The dollar declined against the euro after a US government report showed a decline in job creation last month and a boost in the unemployment rate to the highest since September.
The US currency is headed for a weekly loss against the euro after the Fed said on January 31 that readings on inflation excluding energy prices have „improved modestly,” suggesting policy makers are less likely to switch to a tightening bias regarding borrowing costs. The central bank left the US benchmark interest rate on hold this week at 5.25%. „Traders initially sold off the dollar because the headline number is well below the expectation,” said David Powell, currency strategist at research firm IDEAglobal in New York. The US currency traded at ¥120.92 at 8:57 a.m. in New York from 120.82 yesterday. The dollar traded at $1.3046 per euro from $1.3022. The yen traded at 157.75 per euro from 157.32.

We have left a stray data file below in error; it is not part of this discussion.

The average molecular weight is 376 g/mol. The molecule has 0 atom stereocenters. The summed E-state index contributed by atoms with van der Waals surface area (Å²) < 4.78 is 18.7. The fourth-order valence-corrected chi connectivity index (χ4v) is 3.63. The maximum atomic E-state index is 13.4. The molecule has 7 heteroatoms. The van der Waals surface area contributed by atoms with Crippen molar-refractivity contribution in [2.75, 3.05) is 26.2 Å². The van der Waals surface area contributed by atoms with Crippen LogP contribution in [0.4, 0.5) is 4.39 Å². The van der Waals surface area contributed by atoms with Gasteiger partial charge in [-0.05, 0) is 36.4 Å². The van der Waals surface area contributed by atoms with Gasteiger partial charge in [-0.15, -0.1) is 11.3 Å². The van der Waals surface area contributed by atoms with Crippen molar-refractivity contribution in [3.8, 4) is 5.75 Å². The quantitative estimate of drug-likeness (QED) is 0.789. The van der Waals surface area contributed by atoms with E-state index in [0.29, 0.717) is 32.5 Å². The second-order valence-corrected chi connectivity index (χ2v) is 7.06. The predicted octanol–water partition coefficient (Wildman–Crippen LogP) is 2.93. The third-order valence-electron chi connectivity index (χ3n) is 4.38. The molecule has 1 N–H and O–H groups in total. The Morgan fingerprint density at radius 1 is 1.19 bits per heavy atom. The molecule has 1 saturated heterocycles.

The number of nonfarm workers added to payrolls in January was 111,000, after a revised gain of 206,000 in December, the Labor Department said today in Washington. That compared with a forecast of 150,000 jobs in a Bloomberg survey of 82 economists. The unemployment rate rose to 4.6% from 4.5% in December. Workers' average hourly earnings rose 0.2% in January, compared with the median forecast of 0.3% in a Bloomberg survey. BNP Paribas SA, Deutsche Bank AG and Standard Chartered Plc are sticking to forecasts that the dollar will weaken versus the euro by March 31. They held their view even after the US currency strengthened against 14 of 16 major currencies this year as speculation cooled the Fed will cut interest rates. Deutsche, Germany's biggest bank, predicts a dollar decline to $1.33 versus the euro by the end of March. BNP, the biggest French bank, says the dollar will fall to $1.35. Standard Chartered predicts the US currency will drop to a record $1.38. (Bloomberg)